But the one piece of the plane that is likely still communicating, the flight recorders. Only sonar equipment can detect their pings and time is of essence. The signal only lasts for about 30 days.

Rene Marsh, CNN, Washington.


TAPPER: To help make sense of all this, I want to bring in Jim Tilmon. He's an aviation expert and retired airline captain.

Jim, good to see you again.

What does this new information tell you, especially about this turn at the last site to transponder contact? JIM TILMON, AVIATION EXPERT: Well, I'm troubled by the lack of more complete information. I've been looking at the timeline, Jake, and it's very interesting to me that conversation that you mentioned that they had, the last known transmission from the cockpit was stated without any emotion or without any indication that anything was wrong. And moments later, literally moments later, the transponders went off the line.

Now, what happened in that little time span between "everything's OK, roger, have a nice night", and transponder is off the line and no communication whatsoever after that point? That's one of my concerns.

The other thing is, this thing about the engines communicating with ACARS on the ground. It's my understanding that transmission is not absolute in terms of by the real time, this is happening at this precise moment, that the information can be collected and saved and then sent out in bursts of communications through the ACAR system. That could happen even after -- well, even after the engines may not be running, I mean, because it's another communication system.

There's a lot of possibilities. And I don't even have a favorite one right now.

TAPPER: Jim, is there a reason why pilots are even able to flip off transponders? I don't really fully understand why that's an option? It seems to me, the plane is in the air, the transponder should automatically be on.

TILMON: Essentially it is. But what if you had an electrical fire that involved the transponder? You would want to be able to turn it off.

I mean, pilots don't like to have anything in the cockpit that you can't turn off, I mean, because you don't know what's going to happen or what you're going to need.

I can't imagine any good reason for turning it off unless there was an electrical situation that could not be handled in another way. But you can see that little box there. It's just got a switch to switch it on or off or from transponder number one to transponder number two.

TAPPER: Jim, you've logged thousands and thousands of hours in the air flying commercial for 29 years. Have you ever willfully cut communications with ground control?

TILMON: Never. Never. That's your lifeline. You depend on air traffic controllers because they're the ones who let you know if there is traffic that you should know about or any other fact that would be interesting to you and the safety of your flight and the comfort of your passengers.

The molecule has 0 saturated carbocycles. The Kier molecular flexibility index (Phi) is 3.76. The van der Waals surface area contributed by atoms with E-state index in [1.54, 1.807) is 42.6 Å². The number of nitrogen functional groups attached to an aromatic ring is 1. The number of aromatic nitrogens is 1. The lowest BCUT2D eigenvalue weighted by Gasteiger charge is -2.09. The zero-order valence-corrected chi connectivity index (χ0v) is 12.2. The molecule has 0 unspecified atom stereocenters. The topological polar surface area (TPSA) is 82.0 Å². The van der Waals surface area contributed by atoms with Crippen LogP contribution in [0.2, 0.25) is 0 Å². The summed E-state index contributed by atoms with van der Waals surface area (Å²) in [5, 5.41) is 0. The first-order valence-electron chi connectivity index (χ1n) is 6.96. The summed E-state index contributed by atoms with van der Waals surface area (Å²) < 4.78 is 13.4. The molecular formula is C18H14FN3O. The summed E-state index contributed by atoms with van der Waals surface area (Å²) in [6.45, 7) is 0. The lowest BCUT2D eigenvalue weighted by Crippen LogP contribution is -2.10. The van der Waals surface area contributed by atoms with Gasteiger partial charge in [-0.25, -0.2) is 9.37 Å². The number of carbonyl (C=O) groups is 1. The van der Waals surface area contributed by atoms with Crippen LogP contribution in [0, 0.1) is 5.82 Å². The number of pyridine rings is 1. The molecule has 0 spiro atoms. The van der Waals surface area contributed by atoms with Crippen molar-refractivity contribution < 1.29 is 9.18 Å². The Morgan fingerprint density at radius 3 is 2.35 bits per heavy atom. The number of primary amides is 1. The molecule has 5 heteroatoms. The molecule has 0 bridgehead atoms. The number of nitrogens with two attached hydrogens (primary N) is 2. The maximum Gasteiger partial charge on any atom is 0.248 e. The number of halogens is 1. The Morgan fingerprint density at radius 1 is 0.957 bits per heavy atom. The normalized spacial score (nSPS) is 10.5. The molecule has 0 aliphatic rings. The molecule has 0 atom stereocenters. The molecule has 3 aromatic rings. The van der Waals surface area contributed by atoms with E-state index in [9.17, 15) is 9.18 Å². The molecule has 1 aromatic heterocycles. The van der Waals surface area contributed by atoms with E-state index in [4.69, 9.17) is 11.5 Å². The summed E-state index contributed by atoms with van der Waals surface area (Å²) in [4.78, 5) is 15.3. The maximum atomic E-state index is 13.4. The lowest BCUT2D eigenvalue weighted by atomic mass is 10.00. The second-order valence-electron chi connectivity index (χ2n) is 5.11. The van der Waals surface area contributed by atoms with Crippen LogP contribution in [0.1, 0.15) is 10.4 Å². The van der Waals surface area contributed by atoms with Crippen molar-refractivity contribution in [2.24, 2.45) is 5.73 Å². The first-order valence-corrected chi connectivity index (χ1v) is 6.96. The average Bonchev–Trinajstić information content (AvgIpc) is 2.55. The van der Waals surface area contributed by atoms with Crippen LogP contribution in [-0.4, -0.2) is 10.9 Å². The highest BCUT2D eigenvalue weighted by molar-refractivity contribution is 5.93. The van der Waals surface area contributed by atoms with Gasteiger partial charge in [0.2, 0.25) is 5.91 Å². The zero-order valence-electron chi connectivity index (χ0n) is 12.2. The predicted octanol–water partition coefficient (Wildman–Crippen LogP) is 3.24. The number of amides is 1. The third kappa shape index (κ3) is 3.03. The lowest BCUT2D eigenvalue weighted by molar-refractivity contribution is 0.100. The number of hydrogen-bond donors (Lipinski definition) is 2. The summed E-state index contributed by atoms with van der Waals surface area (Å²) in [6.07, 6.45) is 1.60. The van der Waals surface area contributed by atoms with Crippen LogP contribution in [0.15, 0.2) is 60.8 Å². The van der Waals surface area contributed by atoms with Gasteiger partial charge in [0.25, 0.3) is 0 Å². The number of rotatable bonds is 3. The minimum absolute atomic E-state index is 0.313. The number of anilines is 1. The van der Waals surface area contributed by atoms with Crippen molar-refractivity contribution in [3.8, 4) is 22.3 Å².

No. I cannot imagine any reason for leaning over and shutting off the transponders. No.

TAPPER: And also, I thought -- and I'm no aviator, but I thought there were so many redundancies that built into planes that knocking out communications really could only happen if there was a catastrophe. Is that right?

TILMON: Essentially, that's correct. I mean, a gross electrical failure would do all of those things at one time and it could be simultaneously. A fire in the -- as they call it the E and E compartment, which is electrical and all compartment, which is generally somewhere in the vicinity of the cockpit itself, that could disrupt a lot of things all at one time.

And electrical fires are pretty spooky. I mean, there are a few situations where a commercial airplane had crashed, as a result of an electrical fire, and then once it starts, it moves very rapidly. It can very definitely take everything off the line.

TAPPER: We had the former chief of staff of the Federal Aviation Administration on the show yesterday and he said one possibility that hasn't really been pursued by investigators as much as he thought could be pursued is that the idea that the plane could be on land somewhere as opposed to in the ocean. Is that more possible than people think?

TILMON: It's very possible. And being on land some place could mean one of two things. It crashed on land and with all that jungle-type terrain out there, the geography, it could hide underneath the canopy of trees. The other possibility of it landing someplace is that they intentionally flew that airplane someplace where they knew they could land and landed there and probably had no more damage.

TAPPER: You know, this story has consumed the media, it's consumed people, the American public, and the public around the world. They are speculating. They're talking about what might have happened. We can all identify with the fear since most people fly.

Do pilots do this, too? When you guys talk, men and women pilots, is this consuming your discussions these days?

TILMON: Well, I don't know if you'd want to use the word consuming, but you can rest assured there's conversation about the pet theory that this person has and the other person has, and they really should be looking here and they really should be looking there.

Pilots are an interesting group. We've got sometimes more ego than we've got airplane. So, you know, we do like to give our opinions here and there, and we will argue with anybody about aviation.

TAPPER: All right. Jim Tilmon, thank you so much. We appreciate your time.

When we come back, another ocean is added to the search for Flight 370. And new information that the jet may have flown for hours after last contact, how does this new information change the investigation? Well, the man who led the TWA 800 investigation, he'll join us next.